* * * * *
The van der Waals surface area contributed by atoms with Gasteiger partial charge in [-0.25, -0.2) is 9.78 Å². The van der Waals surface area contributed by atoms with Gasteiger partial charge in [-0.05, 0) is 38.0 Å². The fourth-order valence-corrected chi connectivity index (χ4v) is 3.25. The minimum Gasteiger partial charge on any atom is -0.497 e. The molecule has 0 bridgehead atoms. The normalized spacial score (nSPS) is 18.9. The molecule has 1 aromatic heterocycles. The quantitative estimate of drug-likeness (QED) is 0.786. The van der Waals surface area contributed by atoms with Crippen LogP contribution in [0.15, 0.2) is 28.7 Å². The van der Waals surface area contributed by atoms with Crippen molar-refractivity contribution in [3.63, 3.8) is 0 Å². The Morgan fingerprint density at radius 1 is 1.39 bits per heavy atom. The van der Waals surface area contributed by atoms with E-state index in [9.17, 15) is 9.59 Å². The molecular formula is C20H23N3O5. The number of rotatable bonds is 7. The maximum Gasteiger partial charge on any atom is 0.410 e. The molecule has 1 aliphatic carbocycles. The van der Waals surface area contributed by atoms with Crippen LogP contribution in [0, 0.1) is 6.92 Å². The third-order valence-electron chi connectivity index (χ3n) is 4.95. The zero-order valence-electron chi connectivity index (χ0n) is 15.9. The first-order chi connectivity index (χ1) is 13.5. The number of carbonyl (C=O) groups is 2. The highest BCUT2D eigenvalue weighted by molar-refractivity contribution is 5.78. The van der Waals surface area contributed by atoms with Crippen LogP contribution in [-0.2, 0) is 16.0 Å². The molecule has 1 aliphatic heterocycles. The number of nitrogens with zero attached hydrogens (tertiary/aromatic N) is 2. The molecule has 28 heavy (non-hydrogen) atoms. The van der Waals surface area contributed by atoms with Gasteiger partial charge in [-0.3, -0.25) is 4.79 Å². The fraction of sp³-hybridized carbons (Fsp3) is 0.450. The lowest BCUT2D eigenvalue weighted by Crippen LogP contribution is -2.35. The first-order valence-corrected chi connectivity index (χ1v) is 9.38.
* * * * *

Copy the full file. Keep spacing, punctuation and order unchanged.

The van der Waals surface area contributed by atoms with Gasteiger partial charge in [-0.25, -0.2) is 9.78 Å². The van der Waals surface area contributed by atoms with Gasteiger partial charge in [-0.05, 0) is 38.0 Å². The fourth-order valence-corrected chi connectivity index (χ4v) is 3.25. The minimum Gasteiger partial charge on any atom is -0.497 e. The molecule has 0 bridgehead atoms. The normalized spacial score (nSPS) is 18.9. The molecule has 1 aromatic heterocycles. The quantitative estimate of drug-likeness (QED) is 0.786. The van der Waals surface area contributed by atoms with Crippen LogP contribution in [0.15, 0.2) is 28.7 Å². The van der Waals surface area contributed by atoms with Crippen molar-refractivity contribution in [3.63, 3.8) is 0 Å². The Morgan fingerprint density at radius 1 is 1.39 bits per heavy atom. The van der Waals surface area contributed by atoms with E-state index in [9.17, 15) is 9.59 Å². The molecular formula is C20H23N3O5. The number of rotatable bonds is 7. The maximum Gasteiger partial charge on any atom is 0.410 e. The molecule has 1 aliphatic carbocycles. The van der Waals surface area contributed by atoms with Crippen LogP contribution in [0, 0.1) is 6.92 Å². The third-order valence-electron chi connectivity index (χ3n) is 4.95. The zero-order valence-electron chi connectivity index (χ0n) is 15.9. The first-order chi connectivity index (χ1) is 13.5. The number of carbonyl (C=O) groups is 2. The highest BCUT2D eigenvalue weighted by molar-refractivity contribution is 5.78. The van der Waals surface area contributed by atoms with Crippen LogP contribution in [-0.2, 0) is 16.0 Å². The molecule has 1 aliphatic heterocycles. The number of nitrogens with zero attached hydrogens (tertiary/aromatic N) is 2. The molecule has 28 heavy (non-hydrogen) atoms. The van der Waals surface area contributed by atoms with Gasteiger partial charge in [-0.3, -0.25) is 4.79 Å². The fraction of sp³-hybridized carbons (Fsp3) is 0.450. The lowest BCUT2D eigenvalue weighted by Crippen LogP contribution is -2.35. The first-order valence-corrected chi connectivity index (χ1v) is 9.38.